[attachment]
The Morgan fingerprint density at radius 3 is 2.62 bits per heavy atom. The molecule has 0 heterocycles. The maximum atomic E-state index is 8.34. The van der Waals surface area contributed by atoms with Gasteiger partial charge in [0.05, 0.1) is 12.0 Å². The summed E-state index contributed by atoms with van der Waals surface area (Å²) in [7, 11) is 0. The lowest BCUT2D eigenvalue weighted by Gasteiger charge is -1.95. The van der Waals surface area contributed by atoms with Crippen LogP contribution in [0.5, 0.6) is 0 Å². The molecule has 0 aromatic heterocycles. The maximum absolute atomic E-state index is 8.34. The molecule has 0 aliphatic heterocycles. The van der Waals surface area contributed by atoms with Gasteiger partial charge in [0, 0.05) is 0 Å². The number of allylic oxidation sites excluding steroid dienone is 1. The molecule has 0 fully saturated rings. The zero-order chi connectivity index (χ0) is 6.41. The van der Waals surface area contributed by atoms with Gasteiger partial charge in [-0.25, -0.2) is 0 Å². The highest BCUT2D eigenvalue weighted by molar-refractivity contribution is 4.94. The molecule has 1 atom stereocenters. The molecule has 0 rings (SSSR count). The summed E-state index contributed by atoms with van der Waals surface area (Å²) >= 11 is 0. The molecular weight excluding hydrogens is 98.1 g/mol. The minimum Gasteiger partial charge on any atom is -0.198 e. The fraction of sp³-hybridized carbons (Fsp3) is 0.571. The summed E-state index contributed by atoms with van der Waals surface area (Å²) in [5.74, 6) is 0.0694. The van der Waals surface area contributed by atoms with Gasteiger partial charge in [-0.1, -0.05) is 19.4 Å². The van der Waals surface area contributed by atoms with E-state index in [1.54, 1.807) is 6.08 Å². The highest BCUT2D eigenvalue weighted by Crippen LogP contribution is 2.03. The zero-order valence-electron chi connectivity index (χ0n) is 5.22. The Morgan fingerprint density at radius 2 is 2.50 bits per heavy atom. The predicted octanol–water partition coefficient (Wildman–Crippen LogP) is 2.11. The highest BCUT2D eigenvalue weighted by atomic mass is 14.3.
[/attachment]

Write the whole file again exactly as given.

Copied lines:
The Morgan fingerprint density at radius 3 is 2.62 bits per heavy atom. The molecule has 0 heterocycles. The maximum atomic E-state index is 8.34. The van der Waals surface area contributed by atoms with Gasteiger partial charge in [0.05, 0.1) is 12.0 Å². The summed E-state index contributed by atoms with van der Waals surface area (Å²) in [7, 11) is 0. The lowest BCUT2D eigenvalue weighted by Gasteiger charge is -1.95. The van der Waals surface area contributed by atoms with Crippen LogP contribution in [0.5, 0.6) is 0 Å². The molecule has 0 aromatic heterocycles. The maximum absolute atomic E-state index is 8.34. The molecule has 0 aliphatic heterocycles. The van der Waals surface area contributed by atoms with Gasteiger partial charge in [0, 0.05) is 0 Å². The number of allylic oxidation sites excluding steroid dienone is 1. The molecule has 0 fully saturated rings. The zero-order chi connectivity index (χ0) is 6.41. The van der Waals surface area contributed by atoms with Gasteiger partial charge in [-0.25, -0.2) is 0 Å². The highest BCUT2D eigenvalue weighted by molar-refractivity contribution is 4.94. The molecule has 1 atom stereocenters. The molecule has 0 rings (SSSR count). The summed E-state index contributed by atoms with van der Waals surface area (Å²) >= 11 is 0. The molecular weight excluding hydrogens is 98.1 g/mol. The minimum Gasteiger partial charge on any atom is -0.198 e. The fraction of sp³-hybridized carbons (Fsp3) is 0.571. The summed E-state index contributed by atoms with van der Waals surface area (Å²) in [5.74, 6) is 0.0694. The van der Waals surface area contributed by atoms with Gasteiger partial charge in [-0.1, -0.05) is 19.4 Å². The van der Waals surface area contributed by atoms with E-state index in [1.54, 1.807) is 6.08 Å². The highest BCUT2D eigenvalue weighted by Crippen LogP contribution is 2.03. The zero-order valence-electron chi connectivity index (χ0n) is 5.22. The Morgan fingerprint density at radius 2 is 2.50 bits per heavy atom. The predicted octanol–water partition coefficient (Wildman–Crippen LogP) is 2.11. The highest BCUT2D eigenvalue weighted by atomic mass is 14.3.